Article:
Anonymous said...

Open the city to volunteers and that would add all the additional help. Reading Pa and a lot of other communities in the sate do it without problems.

Anonymous said...

That's like having the local PD call on Burns security for backup.

Readings volunteers couldn't cut it and the city went full time paid department years ago. Allentown has had nothing but trouble with their mutual aid system for years, but it's free, so they don't care.

Studies have shown that using volunteers as backup is problematic for a number of reasons..

1) Inconsistent availability- call for them Saturday after noon, and you'll get a bunch. Call for the on Monday afternoon and you may not get a single one.

2) No criteria- Professional firefighters go through a series of rigorous tests to prove they are up to the job before they can even go off for 6 months of training, which they must pass. Volunteers do not have to do any of this.

3) It can be a liability nightmare for the city- Unvetted and improperly trained volunteers...no more needs to be said.

4) Workers do best when they work with those of similar credentials and training. All BFD members have been trained the same way to use the same equipment. Professionals work best with other professionals.

Volunteers are a proud tradition and serve a definite purpose, in small communities with few hazards. Bethlehem taxpayers deserve the paid professionals we've been promised.

I'm sorry you couldn't pass the test, but go play fireman in your own community, thank you.

Anonymous said...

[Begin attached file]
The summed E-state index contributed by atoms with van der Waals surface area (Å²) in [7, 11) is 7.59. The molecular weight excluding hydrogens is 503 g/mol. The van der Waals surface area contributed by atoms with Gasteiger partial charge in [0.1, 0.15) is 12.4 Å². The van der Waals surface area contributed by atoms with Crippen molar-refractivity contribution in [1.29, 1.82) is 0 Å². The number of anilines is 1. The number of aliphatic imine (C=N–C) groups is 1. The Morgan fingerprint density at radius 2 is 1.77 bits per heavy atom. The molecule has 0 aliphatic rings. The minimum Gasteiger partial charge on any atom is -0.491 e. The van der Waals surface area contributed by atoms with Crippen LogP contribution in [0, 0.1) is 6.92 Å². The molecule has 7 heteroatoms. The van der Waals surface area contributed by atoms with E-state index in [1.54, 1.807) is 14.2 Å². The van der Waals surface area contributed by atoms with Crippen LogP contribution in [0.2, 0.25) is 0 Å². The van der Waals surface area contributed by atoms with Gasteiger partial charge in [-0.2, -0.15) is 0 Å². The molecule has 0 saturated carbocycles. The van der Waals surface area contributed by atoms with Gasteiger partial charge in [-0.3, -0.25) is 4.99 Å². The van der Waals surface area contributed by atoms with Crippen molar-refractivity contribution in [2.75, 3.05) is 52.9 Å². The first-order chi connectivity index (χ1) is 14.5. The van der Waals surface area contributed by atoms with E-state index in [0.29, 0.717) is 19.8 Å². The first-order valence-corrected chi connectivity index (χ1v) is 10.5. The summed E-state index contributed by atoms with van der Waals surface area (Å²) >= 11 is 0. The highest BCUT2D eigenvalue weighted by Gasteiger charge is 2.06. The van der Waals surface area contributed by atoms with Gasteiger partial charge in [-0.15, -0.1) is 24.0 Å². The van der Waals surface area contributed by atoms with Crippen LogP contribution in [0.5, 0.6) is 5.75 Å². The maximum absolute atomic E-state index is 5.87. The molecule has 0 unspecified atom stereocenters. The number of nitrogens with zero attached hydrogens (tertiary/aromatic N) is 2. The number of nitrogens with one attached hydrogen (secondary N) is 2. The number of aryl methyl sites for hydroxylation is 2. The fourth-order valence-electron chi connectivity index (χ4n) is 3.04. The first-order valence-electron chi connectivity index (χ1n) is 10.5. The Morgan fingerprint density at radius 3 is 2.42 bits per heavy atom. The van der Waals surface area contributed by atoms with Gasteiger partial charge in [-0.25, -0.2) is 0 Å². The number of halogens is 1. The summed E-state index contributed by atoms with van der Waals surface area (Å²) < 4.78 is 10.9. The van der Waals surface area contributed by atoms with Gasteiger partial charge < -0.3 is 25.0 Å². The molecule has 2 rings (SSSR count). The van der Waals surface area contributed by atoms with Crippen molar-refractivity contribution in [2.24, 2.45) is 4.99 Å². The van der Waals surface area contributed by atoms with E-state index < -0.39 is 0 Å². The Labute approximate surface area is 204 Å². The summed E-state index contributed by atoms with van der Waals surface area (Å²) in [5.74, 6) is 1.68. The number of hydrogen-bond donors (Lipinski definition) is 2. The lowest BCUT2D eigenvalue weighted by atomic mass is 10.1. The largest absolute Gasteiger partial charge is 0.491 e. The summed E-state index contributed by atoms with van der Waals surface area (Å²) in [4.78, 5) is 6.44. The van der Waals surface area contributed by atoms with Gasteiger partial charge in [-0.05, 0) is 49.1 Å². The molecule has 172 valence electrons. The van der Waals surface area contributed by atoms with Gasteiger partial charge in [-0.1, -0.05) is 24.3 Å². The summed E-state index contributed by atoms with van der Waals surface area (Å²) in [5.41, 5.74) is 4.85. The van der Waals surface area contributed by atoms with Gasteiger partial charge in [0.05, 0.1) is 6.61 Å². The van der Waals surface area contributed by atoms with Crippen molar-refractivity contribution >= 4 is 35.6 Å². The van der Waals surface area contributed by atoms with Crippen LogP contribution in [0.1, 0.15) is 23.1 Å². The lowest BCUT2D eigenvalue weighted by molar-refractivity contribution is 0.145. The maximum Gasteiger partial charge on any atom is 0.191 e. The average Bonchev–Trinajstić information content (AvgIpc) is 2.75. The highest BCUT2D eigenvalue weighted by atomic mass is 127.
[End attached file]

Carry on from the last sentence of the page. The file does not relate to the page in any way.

@7:11,
Spoken like a true union rep. Everyone who isn't you is shit.

Anonymous said...

@ 7:11 needs to go back to sleep at the firehouse so he is wide awake for his grass cutting business.

Anonymous said...

Why on earth would I waste my time working on my valuable free time? I make a good enough living as it is. You could be too, if you could have just passed the test!

Anonymous said...

@4;14,
What makes you think that everyone who disagrees with you is a failed candidate? You may know some of them.

Anonymous said...

I've seen some of those guys with 15 or more years in the department. You can tell there was a lot of recliner time between alarms.

Anonymous said...

So, after 15 years, and hundreds of working fires, they look a little like most wackers do they day they show up at The Run, hoping to find a place they fit in for the first time in their lives?

Anonymous said...

Wow, I had no idea there was so much resentment and jealousy among volunteer firefighters over the paid guys. Sheesh, get a life already, or take the test like the guy said....

Anonymous said...

Ifvolunteers work in other cities it could work hear, Long Island N.Y. With a lot of their communities operate well with volunteers .

Anonymous said...

Do you have any idea what the call volume is for the career departments in the Lehigh Valley? There is no way volunteers could handle that many runs.

Besides, one of the reasons this taxpayer chose to live in Bethlehem is trained, professional 24/7 emergency services. Seconds matter.

This isn't a pd/volunteer issue, it's a safety issue. Bethlehem needs to either properly man their fire department or prepare for the inevitable.

Anonymous said...

Wow, I had no idea that volunteer firefighters were so jealous and hostile to the professionals.

That's really sad, you could learn a lot from them, and aren't you both supposed to be on the same side?

Anonymous said...

why is firefighting the ONLY job that someone will do for free?

Bernie O'Hare said...

That's not really true.I blog for free bc i enjoy it and believe it provides a pubic service. I am sure many volunteers feel that way, too, though what they do is a bit more important.

Anonymous said...

There are a lot of jobs that people do without thought of monetary compensation.

The real question should be, why on earth do we allow unvetted and untrained volunteers to do one of the most important jobs in the world?